unrealistic

Most of us long for a sense of love and acceptance, a desire to be in an enduring committed partnership with someone we love.

The majority of the thoughts, feelings, and ideas we have about family and relationships have been guided by what we have seen in movies, read in books, or heard about through generational tales of soulmates and fated love. Fairly early in our lives we develop expectations regarding what our relationships should consist of, what they shouldn’t, and what role we expect our partner to play.

Although, there is nothing wrong with having expectations in a relationship, having unrealistic expectations can put stress on, and ruin, any relationship. Just like people, no relationship is ever perfect. All relationships will consist of both good and bad times, joys and pains, harmony and conflict. No one is perfect in our world so don’t expect a perfect relationship that can meet your high hopes.

It is not uncommon for many of us to carry over “expectation illusions” from childhood. Children expect their parents to nurture, support, protect and affirm them. Unfortunately, some adults are unable to properly fulfill the needs of their child. Therefore, some children in an effort to obtain, secure, and get their needs met by parents will make endless attempts to please. Too often, this insatiable need to please one’s parents stems from an intense desire to fulfill our own emotional needs. When a parent’s behavior does not change in response to the child’s needs, children can become disappointed, feel abandoned, and internalize feelings of being unlovable.

What we didn’t receive from our parents in terms of affection, support, and direction, we project onto others. We expect our friends and romantic partners to provide what was missing during our childhood. When our romantic partners don’t deliver, we may become disenchanted, and may give up on the relationship without giving it the opportunity to build and flourish. We believe (as we often did in childhood), that if we try harder, and perform for approval, others will take notice, be impressed with both our attempts and behaviors, and will fill the void in our lives. However, when unrealistic expectations exist, the void remains and the expectation illusion continues.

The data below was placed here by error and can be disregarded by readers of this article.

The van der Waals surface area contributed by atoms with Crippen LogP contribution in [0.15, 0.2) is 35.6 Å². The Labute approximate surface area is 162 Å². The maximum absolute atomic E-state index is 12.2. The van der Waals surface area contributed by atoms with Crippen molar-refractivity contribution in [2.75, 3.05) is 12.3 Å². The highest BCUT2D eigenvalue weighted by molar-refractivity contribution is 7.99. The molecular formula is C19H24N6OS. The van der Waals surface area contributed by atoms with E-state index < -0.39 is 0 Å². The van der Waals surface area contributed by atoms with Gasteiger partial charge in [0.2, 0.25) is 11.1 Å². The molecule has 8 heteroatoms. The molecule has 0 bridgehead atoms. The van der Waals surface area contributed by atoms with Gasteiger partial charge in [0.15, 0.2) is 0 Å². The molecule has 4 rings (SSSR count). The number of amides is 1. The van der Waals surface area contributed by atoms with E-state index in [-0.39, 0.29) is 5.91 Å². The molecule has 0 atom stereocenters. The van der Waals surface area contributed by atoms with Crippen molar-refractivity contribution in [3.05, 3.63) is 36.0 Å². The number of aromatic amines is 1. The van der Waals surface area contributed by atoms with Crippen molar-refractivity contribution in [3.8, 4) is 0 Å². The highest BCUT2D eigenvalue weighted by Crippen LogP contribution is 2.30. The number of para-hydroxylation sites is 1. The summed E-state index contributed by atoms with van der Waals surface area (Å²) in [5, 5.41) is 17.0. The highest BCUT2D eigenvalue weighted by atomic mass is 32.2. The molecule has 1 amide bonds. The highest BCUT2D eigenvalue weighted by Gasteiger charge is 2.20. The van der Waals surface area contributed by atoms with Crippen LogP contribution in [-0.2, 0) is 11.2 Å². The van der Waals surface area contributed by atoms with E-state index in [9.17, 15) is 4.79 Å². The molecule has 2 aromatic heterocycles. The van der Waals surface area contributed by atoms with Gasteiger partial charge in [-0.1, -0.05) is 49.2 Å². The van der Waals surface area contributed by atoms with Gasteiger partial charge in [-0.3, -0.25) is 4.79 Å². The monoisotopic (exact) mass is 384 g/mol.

Invariably, unrealistic expectations are positively correlated to issues of power, manipulation and control. Unfortunately, we might jump to the erroneous conclusion that people must speak and behave in the manner that we desire or we have no real use or purpose for them. A lot of romantic relationship begin between partners who are unaware of each other’s weaknesses or insecurities. Having realistic expectations in our relationships involves accepting that no one is perfect, accepting ourselves and our partners for who we are and what we can contribute to the relationship. Instead of looking to others to meet our needs, we must take responsibility for our own life and make necessary changes that are in our best interest.

5 Key Signs You May Be Harboring Unrealistic Expectations

  • You expect your partner to know what you are feeling and understand those feelings. In an intimate relationship, couples often expect that their partner will know and understand all their needs and expectations without communicating. So when our partner fails to live up to our unrealistic expectation, disappointment and unhappiness starts to creep into the relationship. It is not realistic to expect your partner to be able to read your mind and always act according to your wishes. It is not possible to fully understand the auspice of someone else’s mind; communicating consistently and honestly is essential to building and sustaining a healthy relationship.